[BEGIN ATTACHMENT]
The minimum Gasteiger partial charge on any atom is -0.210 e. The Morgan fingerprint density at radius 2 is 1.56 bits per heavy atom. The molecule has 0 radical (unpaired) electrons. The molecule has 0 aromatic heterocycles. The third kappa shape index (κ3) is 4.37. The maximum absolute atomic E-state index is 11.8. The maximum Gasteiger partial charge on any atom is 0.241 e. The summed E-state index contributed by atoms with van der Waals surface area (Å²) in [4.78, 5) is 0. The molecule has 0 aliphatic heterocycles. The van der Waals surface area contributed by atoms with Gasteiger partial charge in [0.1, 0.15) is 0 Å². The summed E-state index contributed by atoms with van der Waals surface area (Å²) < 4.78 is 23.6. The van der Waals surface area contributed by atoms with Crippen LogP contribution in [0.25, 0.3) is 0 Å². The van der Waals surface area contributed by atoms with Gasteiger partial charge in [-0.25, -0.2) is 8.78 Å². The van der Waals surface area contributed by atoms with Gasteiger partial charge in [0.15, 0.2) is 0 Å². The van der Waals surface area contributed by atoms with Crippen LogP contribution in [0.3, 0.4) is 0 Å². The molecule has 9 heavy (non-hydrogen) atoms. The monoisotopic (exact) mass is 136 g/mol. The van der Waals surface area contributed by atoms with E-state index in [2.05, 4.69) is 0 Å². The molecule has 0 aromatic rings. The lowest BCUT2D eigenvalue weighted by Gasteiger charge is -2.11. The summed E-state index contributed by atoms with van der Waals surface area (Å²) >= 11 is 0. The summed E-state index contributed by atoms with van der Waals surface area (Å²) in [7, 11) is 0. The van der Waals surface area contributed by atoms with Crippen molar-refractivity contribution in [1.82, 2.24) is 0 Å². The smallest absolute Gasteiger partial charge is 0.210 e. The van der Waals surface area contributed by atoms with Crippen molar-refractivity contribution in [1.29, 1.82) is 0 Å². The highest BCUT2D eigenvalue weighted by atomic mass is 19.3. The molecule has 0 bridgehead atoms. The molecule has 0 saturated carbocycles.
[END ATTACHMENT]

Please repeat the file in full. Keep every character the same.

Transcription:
The minimum Gasteiger partial charge on any atom is -0.210 e. The Morgan fingerprint density at radius 2 is 1.56 bits per heavy atom. The molecule has 0 radical (unpaired) electrons. The molecule has 0 aromatic heterocycles. The third kappa shape index (κ3) is 4.37. The maximum absolute atomic E-state index is 11.8. The maximum Gasteiger partial charge on any atom is 0.241 e. The summed E-state index contributed by atoms with van der Waals surface area (Å²) in [4.78, 5) is 0. The molecule has 0 aliphatic heterocycles. The van der Waals surface area contributed by atoms with Gasteiger partial charge in [0.1, 0.15) is 0 Å². The summed E-state index contributed by atoms with van der Waals surface area (Å²) < 4.78 is 23.6. The van der Waals surface area contributed by atoms with Crippen LogP contribution in [0.25, 0.3) is 0 Å². The van der Waals surface area contributed by atoms with Gasteiger partial charge in [-0.25, -0.2) is 8.78 Å². The van der Waals surface area contributed by atoms with Gasteiger partial charge in [0.15, 0.2) is 0 Å². The van der Waals surface area contributed by atoms with Crippen LogP contribution in [0.3, 0.4) is 0 Å². The molecule has 9 heavy (non-hydrogen) atoms. The monoisotopic (exact) mass is 136 g/mol. The van der Waals surface area contributed by atoms with E-state index in [2.05, 4.69) is 0 Å². The molecule has 0 aromatic rings. The lowest BCUT2D eigenvalue weighted by Gasteiger charge is -2.11. The summed E-state index contributed by atoms with van der Waals surface area (Å²) >= 11 is 0. The summed E-state index contributed by atoms with van der Waals surface area (Å²) in [7, 11) is 0. The van der Waals surface area contributed by atoms with Crippen molar-refractivity contribution in [1.82, 2.24) is 0 Å². The smallest absolute Gasteiger partial charge is 0.210 e. The van der Waals surface area contributed by atoms with Crippen molar-refractivity contribution in [1.29, 1.82) is 0 Å². The highest BCUT2D eigenvalue weighted by atomic mass is 19.3. The molecule has 0 bridgehead atoms. The molecule has 0 saturated carbocycles.